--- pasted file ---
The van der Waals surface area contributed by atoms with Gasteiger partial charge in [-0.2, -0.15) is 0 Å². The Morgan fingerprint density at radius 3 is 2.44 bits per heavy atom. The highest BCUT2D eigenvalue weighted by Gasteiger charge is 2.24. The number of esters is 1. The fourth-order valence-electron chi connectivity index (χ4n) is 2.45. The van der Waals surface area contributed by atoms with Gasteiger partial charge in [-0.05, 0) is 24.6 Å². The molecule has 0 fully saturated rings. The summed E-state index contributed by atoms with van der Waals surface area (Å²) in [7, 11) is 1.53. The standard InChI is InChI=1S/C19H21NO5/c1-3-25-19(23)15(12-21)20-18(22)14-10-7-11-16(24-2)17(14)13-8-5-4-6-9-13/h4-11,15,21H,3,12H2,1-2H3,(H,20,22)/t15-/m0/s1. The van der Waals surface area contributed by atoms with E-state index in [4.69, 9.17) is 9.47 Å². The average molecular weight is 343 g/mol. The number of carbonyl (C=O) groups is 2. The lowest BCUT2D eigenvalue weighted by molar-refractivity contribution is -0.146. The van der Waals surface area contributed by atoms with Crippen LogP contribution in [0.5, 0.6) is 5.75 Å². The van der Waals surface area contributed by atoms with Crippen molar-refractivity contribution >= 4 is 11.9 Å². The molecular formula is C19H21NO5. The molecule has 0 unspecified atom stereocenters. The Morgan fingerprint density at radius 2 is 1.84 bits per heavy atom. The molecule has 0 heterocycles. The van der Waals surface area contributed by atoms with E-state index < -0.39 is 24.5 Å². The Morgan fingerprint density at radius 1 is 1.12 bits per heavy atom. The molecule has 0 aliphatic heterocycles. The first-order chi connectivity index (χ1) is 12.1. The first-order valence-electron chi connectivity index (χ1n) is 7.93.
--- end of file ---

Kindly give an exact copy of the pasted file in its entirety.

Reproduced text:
The van der Waals surface area contributed by atoms with Gasteiger partial charge in [-0.2, -0.15) is 0 Å². The Morgan fingerprint density at radius 3 is 2.44 bits per heavy atom. The highest BCUT2D eigenvalue weighted by Gasteiger charge is 2.24. The number of esters is 1. The fourth-order valence-electron chi connectivity index (χ4n) is 2.45. The van der Waals surface area contributed by atoms with Gasteiger partial charge in [-0.05, 0) is 24.6 Å². The molecule has 0 fully saturated rings. The summed E-state index contributed by atoms with van der Waals surface area (Å²) in [7, 11) is 1.53. The standard InChI is InChI=1S/C19H21NO5/c1-3-25-19(23)15(12-21)20-18(22)14-10-7-11-16(24-2)17(14)13-8-5-4-6-9-13/h4-11,15,21H,3,12H2,1-2H3,(H,20,22)/t15-/m0/s1. The van der Waals surface area contributed by atoms with E-state index in [4.69, 9.17) is 9.47 Å². The average molecular weight is 343 g/mol. The number of carbonyl (C=O) groups is 2. The lowest BCUT2D eigenvalue weighted by molar-refractivity contribution is -0.146. The van der Waals surface area contributed by atoms with Crippen LogP contribution in [0.5, 0.6) is 5.75 Å². The van der Waals surface area contributed by atoms with Crippen molar-refractivity contribution >= 4 is 11.9 Å². The molecular formula is C19H21NO5. The molecule has 0 unspecified atom stereocenters. The Morgan fingerprint density at radius 2 is 1.84 bits per heavy atom. The molecule has 0 heterocycles. The van der Waals surface area contributed by atoms with E-state index < -0.39 is 24.5 Å². The Morgan fingerprint density at radius 1 is 1.12 bits per heavy atom. The molecule has 0 aliphatic heterocycles. The first-order chi connectivity index (χ1) is 12.1. The first-order valence-electron chi connectivity index (χ1n) is 7.93.